This dilemma of both the existence and nature of universals has to date not been solved, or adequately explained, given that it is impossible with current scientific techniques, or perhaps psychological ‘power’ in our minds, to be able to prove or disprove the presence of universals, and folk ‘believe’ in one of these different choices of universals depending on their world and life points of view. Religious folk would suggest that the world is created in God’s ‘image’, and to them God’s ‘images’ would be the universals from which all ‘God’s creatures’ are created. In contrast, with respect to evolution, which is diametrically opposed to the concept of religion, it is difficult to believe in both evolution and the presence of universals, as evolution is based on the concept of need and error-driven individual genetic changes over millennia in response to that need, which led to different species developing, and to the variety in nature and life we see all around us. In the evolutionary model therefore, the concept of universals (and the creation of the world by a God as posited by many religions) would appear to be counter-intuitive.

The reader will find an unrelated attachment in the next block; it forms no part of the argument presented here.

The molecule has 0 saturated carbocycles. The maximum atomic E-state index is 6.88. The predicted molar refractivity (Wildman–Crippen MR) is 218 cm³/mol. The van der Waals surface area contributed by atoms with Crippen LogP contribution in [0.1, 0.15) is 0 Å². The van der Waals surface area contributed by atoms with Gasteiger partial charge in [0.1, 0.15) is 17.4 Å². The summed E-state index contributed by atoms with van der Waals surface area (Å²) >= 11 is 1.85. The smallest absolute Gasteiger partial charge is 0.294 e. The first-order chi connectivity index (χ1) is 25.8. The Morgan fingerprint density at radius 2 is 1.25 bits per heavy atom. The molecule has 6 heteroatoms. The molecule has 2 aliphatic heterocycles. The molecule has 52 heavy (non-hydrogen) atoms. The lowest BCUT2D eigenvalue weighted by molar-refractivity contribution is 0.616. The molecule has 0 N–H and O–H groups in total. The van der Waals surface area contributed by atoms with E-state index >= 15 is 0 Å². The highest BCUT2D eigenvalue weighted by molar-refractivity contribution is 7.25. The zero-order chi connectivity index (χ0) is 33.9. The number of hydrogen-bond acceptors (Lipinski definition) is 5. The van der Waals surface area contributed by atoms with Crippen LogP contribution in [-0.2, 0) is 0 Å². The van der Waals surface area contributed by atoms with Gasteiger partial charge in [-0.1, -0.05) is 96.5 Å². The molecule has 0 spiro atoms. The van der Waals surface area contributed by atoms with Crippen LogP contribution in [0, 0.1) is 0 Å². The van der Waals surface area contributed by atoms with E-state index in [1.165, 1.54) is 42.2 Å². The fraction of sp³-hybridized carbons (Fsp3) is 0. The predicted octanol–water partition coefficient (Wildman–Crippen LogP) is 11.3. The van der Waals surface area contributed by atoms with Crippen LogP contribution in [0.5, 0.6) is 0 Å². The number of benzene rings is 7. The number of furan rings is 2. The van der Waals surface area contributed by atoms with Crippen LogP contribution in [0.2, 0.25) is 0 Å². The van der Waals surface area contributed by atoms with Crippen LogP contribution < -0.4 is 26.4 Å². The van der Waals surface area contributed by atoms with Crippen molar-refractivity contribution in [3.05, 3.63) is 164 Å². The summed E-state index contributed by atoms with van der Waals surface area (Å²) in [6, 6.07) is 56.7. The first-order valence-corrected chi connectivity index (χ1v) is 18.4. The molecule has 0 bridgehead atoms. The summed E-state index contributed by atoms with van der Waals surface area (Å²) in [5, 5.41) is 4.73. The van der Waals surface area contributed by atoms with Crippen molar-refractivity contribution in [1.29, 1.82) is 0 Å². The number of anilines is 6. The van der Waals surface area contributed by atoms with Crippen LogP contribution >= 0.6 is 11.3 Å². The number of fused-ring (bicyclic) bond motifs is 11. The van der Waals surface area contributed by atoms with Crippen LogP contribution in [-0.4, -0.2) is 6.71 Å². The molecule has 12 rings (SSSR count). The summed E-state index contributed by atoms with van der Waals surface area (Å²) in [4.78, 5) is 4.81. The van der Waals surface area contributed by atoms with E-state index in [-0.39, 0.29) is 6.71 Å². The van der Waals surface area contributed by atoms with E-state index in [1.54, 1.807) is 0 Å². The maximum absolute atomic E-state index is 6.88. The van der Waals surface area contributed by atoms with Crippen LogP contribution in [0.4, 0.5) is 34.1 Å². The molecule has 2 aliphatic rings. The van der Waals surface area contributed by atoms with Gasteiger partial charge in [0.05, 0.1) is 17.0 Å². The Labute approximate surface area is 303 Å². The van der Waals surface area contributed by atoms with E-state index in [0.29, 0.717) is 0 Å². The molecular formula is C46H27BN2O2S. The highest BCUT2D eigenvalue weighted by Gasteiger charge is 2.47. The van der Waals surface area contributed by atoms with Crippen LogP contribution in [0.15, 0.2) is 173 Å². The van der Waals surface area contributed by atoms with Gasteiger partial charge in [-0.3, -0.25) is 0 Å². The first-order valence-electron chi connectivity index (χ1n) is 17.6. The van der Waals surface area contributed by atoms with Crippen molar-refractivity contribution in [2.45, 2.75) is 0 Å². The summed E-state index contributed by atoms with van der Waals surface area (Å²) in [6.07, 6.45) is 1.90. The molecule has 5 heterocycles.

While a lot of debate has focused on ‘things one can see’ as the physical ‘particulars’ which are either a product of universals or not, there are more abstract activities which support the existence of universals independent of the mind or ‘things that they are involved with’. For example, the work done by Ross, Jeroen and myself developed from the realisation that a core principle of all physiological activity is homeostasis, which is defined as the maintenance by regulatory control processes or structures of physiological or physical activity within certain tolerable limits, in order to protect the individual or thing being regulated from being damaged, or damaging itself. Underpinning all homeostatic control mechanisms is the negative feedback loop, where when a substance or activity increases or decreases too much, initiates other activity as part of a circular control structure which has the capacity to act on the substance requiring control, and normalises or attenuates the changes, and keeps the activity or behaviour within required ‘safe levels’, which are set by homeostatic control mechanisms. The fascinating thing is that the same principle of negative feedback control loops occurs in all and any physical living system, and without it life could not occur. Whether gene activity, liver function, or whole body activity, all which have very different physical or metabolic regulatory structures and processes, all are controlled by negative feedback loop principles. Therefore, it is difficult not to perceive that the negative feedback loop is a type of universal, but one that works by similar ‘action’ across systems rather than ‘creating’ a physical thing in its likeness. Mathematics is another area in which folk believe universals are ‘at work’, given that even the simplest sums, such as one plus two equals three, needs no physical structure or ‘particular’ for them to always be such, and true. While we all use mathematical principles on a continuous basis, it is difficult to believe that such mathematical principles do not ‘exist’ in the absence of humans, or any physical shape or forms.